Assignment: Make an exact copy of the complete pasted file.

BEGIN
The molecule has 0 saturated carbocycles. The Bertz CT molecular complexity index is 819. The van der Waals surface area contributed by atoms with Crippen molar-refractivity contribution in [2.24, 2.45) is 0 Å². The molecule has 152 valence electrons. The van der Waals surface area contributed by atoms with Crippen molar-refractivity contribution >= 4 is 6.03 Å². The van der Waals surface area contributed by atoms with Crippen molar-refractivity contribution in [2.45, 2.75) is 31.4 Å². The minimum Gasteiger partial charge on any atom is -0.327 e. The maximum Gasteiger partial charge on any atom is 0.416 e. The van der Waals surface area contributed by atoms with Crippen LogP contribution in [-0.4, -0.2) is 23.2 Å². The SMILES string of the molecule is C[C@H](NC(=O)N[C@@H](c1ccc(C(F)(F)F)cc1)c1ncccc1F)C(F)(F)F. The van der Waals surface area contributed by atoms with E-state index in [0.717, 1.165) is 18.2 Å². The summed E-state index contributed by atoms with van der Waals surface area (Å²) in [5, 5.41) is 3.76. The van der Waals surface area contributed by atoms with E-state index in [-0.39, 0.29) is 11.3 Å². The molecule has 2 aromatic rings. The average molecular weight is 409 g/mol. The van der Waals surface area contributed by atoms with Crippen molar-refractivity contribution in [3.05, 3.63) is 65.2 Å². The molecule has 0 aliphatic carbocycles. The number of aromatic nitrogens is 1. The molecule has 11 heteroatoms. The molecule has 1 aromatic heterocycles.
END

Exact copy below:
The molecule has 0 saturated carbocycles. The Bertz CT molecular complexity index is 819. The van der Waals surface area contributed by atoms with Crippen molar-refractivity contribution in [2.24, 2.45) is 0 Å². The molecule has 152 valence electrons. The van der Waals surface area contributed by atoms with Crippen molar-refractivity contribution >= 4 is 6.03 Å². The van der Waals surface area contributed by atoms with Crippen molar-refractivity contribution in [2.45, 2.75) is 31.4 Å². The minimum Gasteiger partial charge on any atom is -0.327 e. The maximum Gasteiger partial charge on any atom is 0.416 e. The van der Waals surface area contributed by atoms with Crippen LogP contribution in [-0.4, -0.2) is 23.2 Å². The SMILES string of the molecule is C[C@H](NC(=O)N[C@@H](c1ccc(C(F)(F)F)cc1)c1ncccc1F)C(F)(F)F. The van der Waals surface area contributed by atoms with E-state index in [0.717, 1.165) is 18.2 Å². The summed E-state index contributed by atoms with van der Waals surface area (Å²) in [5, 5.41) is 3.76. The van der Waals surface area contributed by atoms with E-state index in [-0.39, 0.29) is 11.3 Å². The molecule has 2 aromatic rings. The average molecular weight is 409 g/mol. The van der Waals surface area contributed by atoms with Crippen molar-refractivity contribution in [3.05, 3.63) is 65.2 Å². The molecule has 0 aliphatic carbocycles. The number of aromatic nitrogens is 1. The molecule has 11 heteroatoms. The molecule has 1 aromatic heterocycles.